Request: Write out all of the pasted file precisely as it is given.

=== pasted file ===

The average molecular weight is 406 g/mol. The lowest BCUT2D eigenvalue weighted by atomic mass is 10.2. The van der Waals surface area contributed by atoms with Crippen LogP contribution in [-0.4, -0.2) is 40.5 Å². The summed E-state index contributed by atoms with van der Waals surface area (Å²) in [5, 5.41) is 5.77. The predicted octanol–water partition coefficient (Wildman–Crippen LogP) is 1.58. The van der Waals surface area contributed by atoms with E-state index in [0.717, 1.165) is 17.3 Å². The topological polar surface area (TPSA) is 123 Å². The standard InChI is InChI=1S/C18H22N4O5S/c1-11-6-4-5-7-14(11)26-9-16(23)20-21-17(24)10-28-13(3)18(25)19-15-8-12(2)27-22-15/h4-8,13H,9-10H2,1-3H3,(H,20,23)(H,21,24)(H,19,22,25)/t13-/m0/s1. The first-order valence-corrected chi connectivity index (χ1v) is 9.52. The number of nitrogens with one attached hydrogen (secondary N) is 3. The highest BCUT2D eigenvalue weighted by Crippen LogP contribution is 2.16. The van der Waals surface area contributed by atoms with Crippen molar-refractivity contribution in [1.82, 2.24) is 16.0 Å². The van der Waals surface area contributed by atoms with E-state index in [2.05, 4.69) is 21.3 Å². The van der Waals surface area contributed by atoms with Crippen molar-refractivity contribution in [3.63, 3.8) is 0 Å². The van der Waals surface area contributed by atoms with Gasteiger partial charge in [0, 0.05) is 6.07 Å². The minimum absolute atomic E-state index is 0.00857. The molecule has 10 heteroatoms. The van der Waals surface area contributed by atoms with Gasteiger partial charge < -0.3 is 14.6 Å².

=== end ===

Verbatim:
The average molecular weight is 406 g/mol. The lowest BCUT2D eigenvalue weighted by atomic mass is 10.2. The van der Waals surface area contributed by atoms with Crippen LogP contribution in [-0.4, -0.2) is 40.5 Å². The summed E-state index contributed by atoms with van der Waals surface area (Å²) in [5, 5.41) is 5.77. The predicted octanol–water partition coefficient (Wildman–Crippen LogP) is 1.58. The van der Waals surface area contributed by atoms with E-state index in [0.717, 1.165) is 17.3 Å². The topological polar surface area (TPSA) is 123 Å². The standard InChI is InChI=1S/C18H22N4O5S/c1-11-6-4-5-7-14(11)26-9-16(23)20-21-17(24)10-28-13(3)18(25)19-15-8-12(2)27-22-15/h4-8,13H,9-10H2,1-3H3,(H,20,23)(H,21,24)(H,19,22,25)/t13-/m0/s1. The first-order valence-corrected chi connectivity index (χ1v) is 9.52. The number of nitrogens with one attached hydrogen (secondary N) is 3. The highest BCUT2D eigenvalue weighted by Crippen LogP contribution is 2.16. The van der Waals surface area contributed by atoms with Crippen molar-refractivity contribution in [1.82, 2.24) is 16.0 Å². The van der Waals surface area contributed by atoms with E-state index in [2.05, 4.69) is 21.3 Å². The van der Waals surface area contributed by atoms with Crippen molar-refractivity contribution in [3.63, 3.8) is 0 Å². The van der Waals surface area contributed by atoms with Gasteiger partial charge in [0, 0.05) is 6.07 Å². The minimum absolute atomic E-state index is 0.00857. The molecule has 10 heteroatoms. The van der Waals surface area contributed by atoms with Gasteiger partial charge < -0.3 is 14.6 Å².